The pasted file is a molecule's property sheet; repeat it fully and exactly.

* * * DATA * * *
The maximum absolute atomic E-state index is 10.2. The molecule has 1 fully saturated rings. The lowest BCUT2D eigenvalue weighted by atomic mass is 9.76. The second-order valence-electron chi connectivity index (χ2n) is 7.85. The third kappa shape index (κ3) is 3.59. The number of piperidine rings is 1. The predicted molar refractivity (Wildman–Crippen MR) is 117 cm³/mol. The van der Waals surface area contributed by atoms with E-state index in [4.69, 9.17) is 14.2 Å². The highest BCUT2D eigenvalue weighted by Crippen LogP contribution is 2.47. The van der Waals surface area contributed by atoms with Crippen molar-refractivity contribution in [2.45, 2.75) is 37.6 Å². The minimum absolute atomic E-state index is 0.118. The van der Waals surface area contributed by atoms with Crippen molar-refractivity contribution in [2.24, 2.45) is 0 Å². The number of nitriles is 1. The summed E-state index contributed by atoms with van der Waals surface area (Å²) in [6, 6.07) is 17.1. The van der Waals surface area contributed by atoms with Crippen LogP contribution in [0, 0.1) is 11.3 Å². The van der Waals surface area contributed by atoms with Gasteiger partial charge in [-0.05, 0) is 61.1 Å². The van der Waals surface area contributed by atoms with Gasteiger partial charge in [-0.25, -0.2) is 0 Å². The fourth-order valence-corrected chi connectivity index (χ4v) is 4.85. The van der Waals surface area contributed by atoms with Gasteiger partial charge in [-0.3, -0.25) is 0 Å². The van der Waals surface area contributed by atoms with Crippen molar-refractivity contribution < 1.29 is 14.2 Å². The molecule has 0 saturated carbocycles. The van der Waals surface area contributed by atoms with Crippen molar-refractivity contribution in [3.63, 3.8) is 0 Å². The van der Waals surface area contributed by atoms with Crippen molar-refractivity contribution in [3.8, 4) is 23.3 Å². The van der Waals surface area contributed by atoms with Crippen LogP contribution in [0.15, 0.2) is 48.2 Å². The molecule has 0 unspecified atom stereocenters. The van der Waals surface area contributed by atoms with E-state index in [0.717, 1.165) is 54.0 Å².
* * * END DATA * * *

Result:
The maximum absolute atomic E-state index is 10.2. The molecule has 1 fully saturated rings. The lowest BCUT2D eigenvalue weighted by atomic mass is 9.76. The second-order valence-electron chi connectivity index (χ2n) is 7.85. The third kappa shape index (κ3) is 3.59. The number of piperidine rings is 1. The predicted molar refractivity (Wildman–Crippen MR) is 117 cm³/mol. The van der Waals surface area contributed by atoms with E-state index in [4.69, 9.17) is 14.2 Å². The highest BCUT2D eigenvalue weighted by Crippen LogP contribution is 2.47. The van der Waals surface area contributed by atoms with Crippen molar-refractivity contribution in [2.45, 2.75) is 37.6 Å². The minimum absolute atomic E-state index is 0.118. The van der Waals surface area contributed by atoms with Crippen molar-refractivity contribution in [2.24, 2.45) is 0 Å². The number of nitriles is 1. The summed E-state index contributed by atoms with van der Waals surface area (Å²) in [6, 6.07) is 17.1. The van der Waals surface area contributed by atoms with Crippen LogP contribution in [0, 0.1) is 11.3 Å². The van der Waals surface area contributed by atoms with Gasteiger partial charge in [-0.05, 0) is 61.1 Å². The van der Waals surface area contributed by atoms with Gasteiger partial charge in [-0.25, -0.2) is 0 Å². The fourth-order valence-corrected chi connectivity index (χ4v) is 4.85. The van der Waals surface area contributed by atoms with Gasteiger partial charge in [-0.3, -0.25) is 0 Å². The van der Waals surface area contributed by atoms with Crippen molar-refractivity contribution < 1.29 is 14.2 Å². The molecule has 0 saturated carbocycles. The van der Waals surface area contributed by atoms with Crippen molar-refractivity contribution in [3.63, 3.8) is 0 Å². The van der Waals surface area contributed by atoms with Crippen molar-refractivity contribution in [3.8, 4) is 23.3 Å². The van der Waals surface area contributed by atoms with Crippen LogP contribution in [0.15, 0.2) is 48.2 Å². The molecule has 0 unspecified atom stereocenters. The van der Waals surface area contributed by atoms with E-state index in [0.717, 1.165) is 54.0 Å².